Empires are by definition colonizers, always forced to extend their military reach farther and farther, and enlarge it against unwilling colonies more and more, until coffers are exhausted, troops are unreliable, and the periphery can no longer be controlled. The American empire, which began its worldwide reach well before Bush II, now has some 446,000 active troops at more than 725 acknowledged (and any number of secret) bases in at least 38 countries, plus a formal “military presence” in no less than 153 countries, and no less than a dozen fully armed courier fleets on the oceans. And now that Bush has declared war on “terror,” instead of the more winnable war on Al-Qaeda we should have waged, our armies and agents will be on a universal and permanent battlefield.
So far that military network has not collapsed, but as Iraq indicates, it is mightily tested and quite incapable of establishing client states to do our bidding and protect resources we want. As anti-American sentiment continues to spread, and, as more countries refuse the “structural adjustments” our IMF-led globalization requires, the periphery of our empire will likely begin resisting us, militarily if necessary. Far from having the capacity to fight two wars simultaneously, as the Pentagon once hoped, we are proving that we can barely fight one.
- Domestic Upheaval
Traditional empires collapse from within, as well as often being attacked from without. So far the level of dissent within the United States has not reached the point of rebellion or secession—thanks both to the increasing repression of dissent and escalation of fear in the name of “homeland security” and to the success of our modern version of bread and circuses: a unique combination of entertainment, consumption, drugs, and religion that effectively deadens the general public into a stupor.
It’s hard to believe that the great mass of the American public would ever bestir itself to challenge the empire at home until things get much, much worse. It is a public, after all, of which a 2004 Gallup poll found that 61 percent believe that “religion can answer all or most of today’s problems.” According to a 2002 Time/CNN poll, 59 percent believe in the imminent apocalypse foretold in the Book of Revelation and take every threat and disaster as evidence of God’s will.
And yet, it’s also hard to believe that a nation so thoroughly corrupt as this, resting on a social and economic base of intolerably unequal incomes and property, will be able to sustain itself for long. The upsurge in talk about secession after the last election, some of which is deadly serious, indicates that at least a minority is willing to think about drastic steps to “alter or abolish” an empire it finds itself fundamentally at odds with.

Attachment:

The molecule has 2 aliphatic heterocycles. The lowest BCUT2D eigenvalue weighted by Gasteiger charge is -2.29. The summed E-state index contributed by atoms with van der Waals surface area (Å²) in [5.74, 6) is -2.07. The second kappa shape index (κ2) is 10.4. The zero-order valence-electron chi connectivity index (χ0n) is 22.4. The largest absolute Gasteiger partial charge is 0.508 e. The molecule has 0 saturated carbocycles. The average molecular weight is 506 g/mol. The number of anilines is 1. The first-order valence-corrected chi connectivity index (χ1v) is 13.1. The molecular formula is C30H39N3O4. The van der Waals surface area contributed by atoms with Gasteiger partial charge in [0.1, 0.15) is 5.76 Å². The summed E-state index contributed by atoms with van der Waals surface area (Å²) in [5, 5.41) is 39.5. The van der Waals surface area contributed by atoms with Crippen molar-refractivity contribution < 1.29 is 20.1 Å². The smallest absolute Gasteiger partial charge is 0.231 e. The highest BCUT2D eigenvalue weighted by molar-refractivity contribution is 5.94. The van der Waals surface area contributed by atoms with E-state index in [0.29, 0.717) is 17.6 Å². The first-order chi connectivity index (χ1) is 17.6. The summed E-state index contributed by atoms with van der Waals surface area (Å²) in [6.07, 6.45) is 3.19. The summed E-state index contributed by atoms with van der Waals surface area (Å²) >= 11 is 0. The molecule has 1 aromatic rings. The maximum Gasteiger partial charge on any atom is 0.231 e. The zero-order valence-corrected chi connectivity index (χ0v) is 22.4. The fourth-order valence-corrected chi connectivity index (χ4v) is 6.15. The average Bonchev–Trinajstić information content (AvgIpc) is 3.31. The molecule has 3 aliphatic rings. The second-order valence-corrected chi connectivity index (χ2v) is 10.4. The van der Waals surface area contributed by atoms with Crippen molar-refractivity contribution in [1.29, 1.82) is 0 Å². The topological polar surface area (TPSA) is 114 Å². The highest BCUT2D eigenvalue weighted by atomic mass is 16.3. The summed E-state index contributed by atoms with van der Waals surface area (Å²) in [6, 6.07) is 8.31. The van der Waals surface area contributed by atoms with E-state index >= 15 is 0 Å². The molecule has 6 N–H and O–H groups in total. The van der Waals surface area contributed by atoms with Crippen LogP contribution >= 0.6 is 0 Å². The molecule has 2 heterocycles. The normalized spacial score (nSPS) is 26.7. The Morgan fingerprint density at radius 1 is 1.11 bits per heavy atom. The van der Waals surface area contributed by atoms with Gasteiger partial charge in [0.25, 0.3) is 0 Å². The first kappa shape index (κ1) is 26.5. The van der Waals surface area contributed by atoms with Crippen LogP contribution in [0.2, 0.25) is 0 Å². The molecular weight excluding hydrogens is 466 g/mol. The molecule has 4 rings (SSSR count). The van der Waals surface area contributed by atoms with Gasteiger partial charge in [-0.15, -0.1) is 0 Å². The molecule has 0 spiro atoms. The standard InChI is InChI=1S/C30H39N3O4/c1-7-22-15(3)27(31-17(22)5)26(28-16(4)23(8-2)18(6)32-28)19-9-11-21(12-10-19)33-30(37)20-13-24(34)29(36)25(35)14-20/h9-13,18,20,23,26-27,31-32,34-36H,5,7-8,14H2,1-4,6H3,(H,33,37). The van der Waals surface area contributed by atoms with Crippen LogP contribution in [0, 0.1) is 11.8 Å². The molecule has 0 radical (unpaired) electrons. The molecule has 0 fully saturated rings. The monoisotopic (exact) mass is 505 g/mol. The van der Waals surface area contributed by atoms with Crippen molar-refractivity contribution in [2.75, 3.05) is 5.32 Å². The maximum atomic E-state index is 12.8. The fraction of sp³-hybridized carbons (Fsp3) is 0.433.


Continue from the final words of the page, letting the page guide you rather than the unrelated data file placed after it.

Those four processes by which empires fall seem to me to be inescapable, in varying degrees, in this latest empire. And I think a combination of them will bring about its collapse within the next fifteen years or so.
Jared Diamond’s recent book Collapse details the ways societies crumble and suggests that American society, or industrial civilization as a whole, can learn from the failures of the past and avoid such fates. But it will never happen, for a reason Diamond himself explains. As he says, in his analysis of the doomed Norse society of Greenland that collapsed in the early fifteenth century, “The values to which people cling most stubbornly under inappropriate conditions are those values that were previously the source of their greatest triumphs over adversity.”
If this is so, and his examples certainly support it, then we can isolate the values that have been responsible for American society’s greatest triumphs and know that we will cling to them no matter what. They are, in one rough mixture, capitalism, individualism, nationalism, technophilia, and humanism (as the dominance of humans over nature). There is no chance, no matter how grave and obvious the threat, that as a society we will abandon those.
Hence no chance to escape the collapse of empire.